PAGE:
There is no question that the Lake Chapala area is suffering growing pains, attributed to multiple factors.
A steady influx of new inhabitants originating from the Guadalajara metropolis, other parts of Mexico and nations beyond the country’s borders has spawned growing demand for residentialproperties. As the population increases, pushing up real estate values, the native people are easily tempted to sell their homesteads, only to find themselves displaced from land and housing passed down through generations.
With its benevolent climate and other attributes that are magnets for newcomers, the Lakeside area has become a dreamscape for developers. Local governments tend to lack long-term vision to implement wise policies and strategies to manage inevitable urban sprawl, often bending the rules to cater to investors on the premise that economic benefits outweigh the downsides of unchecked growth.
Alarmed by current trends, a core group of national and foreign residents recently launched the Chimalli Axixic grassroots movement aimed at preventing devastation of undeveloped land in the neighboring mountain range and added pressure to already inadequate infrastructure and public services. While the movement has gained strong support over the past three months, concern focused on the Ajijic area is only the tip of lakeside’s looming over-development iceberg.
A case in point is a long-standing plan to turn a vast area on the northern outskirts of Chapala into a residential village designed to house up 17,000 people in nearly 4,500 constructions. If realized as such, it would occupy 450 hectares of land located in the hillsides stretched between Santa Cruz de la Soledad and San Nicolás de Ibarra, near the boundaries of Vista del Lago.
In-depth research by local journalist Manuel Jacobo reveals that the megaproject is being promoted by the Jalisco Institute of Pensions (IPEJAL) in association with two private companies operating since 2012 under the corporate name Santa Cruz Inmobiliaria de Chapala S. A. de C.V.
The complex blueprint includes 3,066 single family residences, 812 duplex homes and assisted living housing for 369 senior citizens. It also comprises a 150-room hotel, commercial mall, medical clinic, golf course, club house, equestrian field and farm to serve the residents.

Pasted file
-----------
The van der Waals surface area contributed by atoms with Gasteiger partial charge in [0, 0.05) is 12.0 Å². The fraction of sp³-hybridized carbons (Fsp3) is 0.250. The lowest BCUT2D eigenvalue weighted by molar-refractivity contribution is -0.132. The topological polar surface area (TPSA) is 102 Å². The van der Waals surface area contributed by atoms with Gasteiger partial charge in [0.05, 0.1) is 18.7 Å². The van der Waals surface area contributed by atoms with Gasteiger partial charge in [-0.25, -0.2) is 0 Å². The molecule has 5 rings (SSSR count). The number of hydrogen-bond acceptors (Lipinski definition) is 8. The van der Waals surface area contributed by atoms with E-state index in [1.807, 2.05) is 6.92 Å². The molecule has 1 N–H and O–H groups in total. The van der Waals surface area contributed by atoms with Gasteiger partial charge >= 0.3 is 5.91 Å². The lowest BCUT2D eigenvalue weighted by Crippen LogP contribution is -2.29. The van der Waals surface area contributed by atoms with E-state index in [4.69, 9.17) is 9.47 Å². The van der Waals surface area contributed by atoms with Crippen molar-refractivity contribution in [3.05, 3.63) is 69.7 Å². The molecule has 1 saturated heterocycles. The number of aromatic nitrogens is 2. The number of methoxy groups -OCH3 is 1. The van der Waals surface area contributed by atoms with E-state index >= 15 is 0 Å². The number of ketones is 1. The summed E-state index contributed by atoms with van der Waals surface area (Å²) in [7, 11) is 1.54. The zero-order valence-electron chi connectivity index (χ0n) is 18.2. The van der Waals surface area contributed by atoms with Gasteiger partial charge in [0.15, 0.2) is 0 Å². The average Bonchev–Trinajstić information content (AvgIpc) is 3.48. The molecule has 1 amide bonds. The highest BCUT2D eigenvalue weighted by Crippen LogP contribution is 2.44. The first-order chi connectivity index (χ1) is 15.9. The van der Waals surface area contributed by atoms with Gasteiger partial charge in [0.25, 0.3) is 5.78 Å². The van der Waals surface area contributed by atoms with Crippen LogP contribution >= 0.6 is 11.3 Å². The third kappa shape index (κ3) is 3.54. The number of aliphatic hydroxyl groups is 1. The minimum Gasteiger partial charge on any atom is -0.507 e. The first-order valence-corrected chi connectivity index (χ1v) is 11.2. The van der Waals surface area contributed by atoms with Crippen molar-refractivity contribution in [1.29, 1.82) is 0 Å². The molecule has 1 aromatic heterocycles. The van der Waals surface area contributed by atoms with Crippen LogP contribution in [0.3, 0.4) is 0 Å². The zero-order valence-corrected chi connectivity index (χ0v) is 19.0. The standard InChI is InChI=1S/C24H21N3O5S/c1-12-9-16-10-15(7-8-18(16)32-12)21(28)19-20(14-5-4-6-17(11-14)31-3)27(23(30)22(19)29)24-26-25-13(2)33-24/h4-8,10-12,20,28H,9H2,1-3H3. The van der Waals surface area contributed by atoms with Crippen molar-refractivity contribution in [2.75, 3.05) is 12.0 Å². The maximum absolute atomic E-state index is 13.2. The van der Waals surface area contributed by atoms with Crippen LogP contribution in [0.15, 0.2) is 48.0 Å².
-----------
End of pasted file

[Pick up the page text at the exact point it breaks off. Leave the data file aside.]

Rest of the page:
Background information gathered by Jacobo indicates the acquisition of land goes back to 2009, accomplished through political manipulation and intimidation of the ejido communal land owners of Santa Cruz.
The issuance of private property titles and initial development authorizations have been facilitated by Chapala government officials during the 2012-2015 and 2015-2018 administrations as well as various state agencies. There appear to be various legal and red tape hurdles still holding back the project’s advancement.
The ground has also been laid for building another huge residential subdivision in the hills above Las Brisas, located off the Chapala-Guadalajara opposite Chapala Haciendas.
Last February the incumbent city council approved the donation of 20 hectares cut out of vast spread of open of land called Las Parras, subsequently ceded to the University of Guadalajara for construction of a Chapala campus. The donation, obligatory by law, was accepted in exchange for urbanization rights granted to Rafael Guzmán de la Fuente, the owner of Las Parras, who has submitted preliminary plans to break up his remaining acreage into plots for several thousand new homes.
Incipient residential developments are likewise spreading to Jocotepec and along Lake Chapala’s south shore.
Considering the impact on the area’s flora, fauna and natural resources, not to mention quality of life for people, it all paints a grim picture for the future of an area once prized for its quiet rural setting.